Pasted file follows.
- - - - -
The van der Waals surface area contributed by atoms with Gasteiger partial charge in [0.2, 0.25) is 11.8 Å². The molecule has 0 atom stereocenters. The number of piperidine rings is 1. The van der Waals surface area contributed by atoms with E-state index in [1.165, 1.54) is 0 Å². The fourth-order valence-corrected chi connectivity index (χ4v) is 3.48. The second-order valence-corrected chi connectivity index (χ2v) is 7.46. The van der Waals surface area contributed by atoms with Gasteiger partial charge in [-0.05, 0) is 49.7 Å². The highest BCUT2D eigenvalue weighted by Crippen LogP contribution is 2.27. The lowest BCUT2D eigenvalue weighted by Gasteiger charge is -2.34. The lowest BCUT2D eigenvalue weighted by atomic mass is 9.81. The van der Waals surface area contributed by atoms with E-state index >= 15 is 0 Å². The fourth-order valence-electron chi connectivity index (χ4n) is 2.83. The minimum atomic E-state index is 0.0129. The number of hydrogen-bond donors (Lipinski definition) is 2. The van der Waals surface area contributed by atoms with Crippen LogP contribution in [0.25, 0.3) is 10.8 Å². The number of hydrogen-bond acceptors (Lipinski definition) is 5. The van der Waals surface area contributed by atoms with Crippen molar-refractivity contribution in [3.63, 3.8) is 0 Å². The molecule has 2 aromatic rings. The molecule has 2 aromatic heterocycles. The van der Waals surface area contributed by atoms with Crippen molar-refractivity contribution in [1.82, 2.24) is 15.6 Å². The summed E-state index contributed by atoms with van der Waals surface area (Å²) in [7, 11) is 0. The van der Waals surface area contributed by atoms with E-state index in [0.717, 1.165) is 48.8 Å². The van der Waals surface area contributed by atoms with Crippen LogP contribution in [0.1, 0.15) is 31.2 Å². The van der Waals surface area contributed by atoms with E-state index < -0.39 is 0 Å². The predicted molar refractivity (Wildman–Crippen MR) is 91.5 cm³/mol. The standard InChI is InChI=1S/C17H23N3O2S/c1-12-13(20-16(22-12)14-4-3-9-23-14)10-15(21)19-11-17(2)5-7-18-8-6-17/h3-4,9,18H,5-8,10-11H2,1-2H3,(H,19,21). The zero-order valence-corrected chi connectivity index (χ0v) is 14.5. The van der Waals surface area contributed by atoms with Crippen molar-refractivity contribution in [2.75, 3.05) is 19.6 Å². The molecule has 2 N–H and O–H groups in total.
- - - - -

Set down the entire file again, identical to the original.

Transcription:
The van der Waals surface area contributed by atoms with Gasteiger partial charge in [0.2, 0.25) is 11.8 Å². The molecule has 0 atom stereocenters. The number of piperidine rings is 1. The van der Waals surface area contributed by atoms with E-state index in [1.165, 1.54) is 0 Å². The fourth-order valence-corrected chi connectivity index (χ4v) is 3.48. The second-order valence-corrected chi connectivity index (χ2v) is 7.46. The van der Waals surface area contributed by atoms with Gasteiger partial charge in [-0.05, 0) is 49.7 Å². The highest BCUT2D eigenvalue weighted by Crippen LogP contribution is 2.27. The lowest BCUT2D eigenvalue weighted by Gasteiger charge is -2.34. The lowest BCUT2D eigenvalue weighted by atomic mass is 9.81. The van der Waals surface area contributed by atoms with E-state index >= 15 is 0 Å². The fourth-order valence-electron chi connectivity index (χ4n) is 2.83. The minimum atomic E-state index is 0.0129. The number of hydrogen-bond donors (Lipinski definition) is 2. The van der Waals surface area contributed by atoms with Crippen LogP contribution in [0.25, 0.3) is 10.8 Å². The number of hydrogen-bond acceptors (Lipinski definition) is 5. The van der Waals surface area contributed by atoms with Crippen molar-refractivity contribution in [3.63, 3.8) is 0 Å². The molecule has 2 aromatic rings. The molecule has 2 aromatic heterocycles. The van der Waals surface area contributed by atoms with Crippen molar-refractivity contribution in [1.82, 2.24) is 15.6 Å². The summed E-state index contributed by atoms with van der Waals surface area (Å²) in [7, 11) is 0. The van der Waals surface area contributed by atoms with E-state index in [0.717, 1.165) is 48.8 Å². The van der Waals surface area contributed by atoms with Crippen LogP contribution in [0.1, 0.15) is 31.2 Å². The van der Waals surface area contributed by atoms with E-state index < -0.39 is 0 Å². The predicted molar refractivity (Wildman–Crippen MR) is 91.5 cm³/mol. The standard InChI is InChI=1S/C17H23N3O2S/c1-12-13(20-16(22-12)14-4-3-9-23-14)10-15(21)19-11-17(2)5-7-18-8-6-17/h3-4,9,18H,5-8,10-11H2,1-2H3,(H,19,21). The zero-order valence-corrected chi connectivity index (χ0v) is 14.5. The van der Waals surface area contributed by atoms with Crippen molar-refractivity contribution in [2.75, 3.05) is 19.6 Å². The molecule has 2 N–H and O–H groups in total.